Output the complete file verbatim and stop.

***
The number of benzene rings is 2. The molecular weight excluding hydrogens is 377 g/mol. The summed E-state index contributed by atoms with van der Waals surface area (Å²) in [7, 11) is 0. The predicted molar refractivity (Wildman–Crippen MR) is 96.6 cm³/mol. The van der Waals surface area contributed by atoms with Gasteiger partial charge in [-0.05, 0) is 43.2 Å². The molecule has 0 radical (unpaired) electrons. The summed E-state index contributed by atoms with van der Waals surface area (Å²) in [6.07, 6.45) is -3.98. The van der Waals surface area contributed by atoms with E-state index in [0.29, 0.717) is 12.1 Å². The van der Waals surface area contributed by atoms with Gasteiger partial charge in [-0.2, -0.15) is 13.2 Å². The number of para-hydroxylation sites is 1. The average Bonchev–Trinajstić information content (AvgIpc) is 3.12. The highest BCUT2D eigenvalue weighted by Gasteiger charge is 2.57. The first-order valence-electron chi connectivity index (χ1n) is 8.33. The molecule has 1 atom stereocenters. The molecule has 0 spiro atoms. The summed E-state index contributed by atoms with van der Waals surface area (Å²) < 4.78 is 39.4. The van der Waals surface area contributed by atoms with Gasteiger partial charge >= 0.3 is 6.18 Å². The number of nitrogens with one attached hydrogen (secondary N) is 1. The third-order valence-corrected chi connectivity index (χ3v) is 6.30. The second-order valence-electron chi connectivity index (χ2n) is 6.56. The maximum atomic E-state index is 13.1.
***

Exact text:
The number of benzene rings is 2. The molecular weight excluding hydrogens is 377 g/mol. The summed E-state index contributed by atoms with van der Waals surface area (Å²) in [7, 11) is 0. The predicted molar refractivity (Wildman–Crippen MR) is 96.6 cm³/mol. The van der Waals surface area contributed by atoms with Gasteiger partial charge in [-0.05, 0) is 43.2 Å². The molecule has 0 radical (unpaired) electrons. The summed E-state index contributed by atoms with van der Waals surface area (Å²) in [6.07, 6.45) is -3.98. The van der Waals surface area contributed by atoms with E-state index in [0.29, 0.717) is 12.1 Å². The van der Waals surface area contributed by atoms with Gasteiger partial charge in [-0.2, -0.15) is 13.2 Å². The number of para-hydroxylation sites is 1. The average Bonchev–Trinajstić information content (AvgIpc) is 3.12. The highest BCUT2D eigenvalue weighted by Gasteiger charge is 2.57. The first-order valence-electron chi connectivity index (χ1n) is 8.33. The molecule has 1 atom stereocenters. The molecule has 0 spiro atoms. The summed E-state index contributed by atoms with van der Waals surface area (Å²) < 4.78 is 39.4. The van der Waals surface area contributed by atoms with Gasteiger partial charge >= 0.3 is 6.18 Å². The number of nitrogens with one attached hydrogen (secondary N) is 1. The third-order valence-corrected chi connectivity index (χ3v) is 6.30. The second-order valence-electron chi connectivity index (χ2n) is 6.56. The maximum atomic E-state index is 13.1.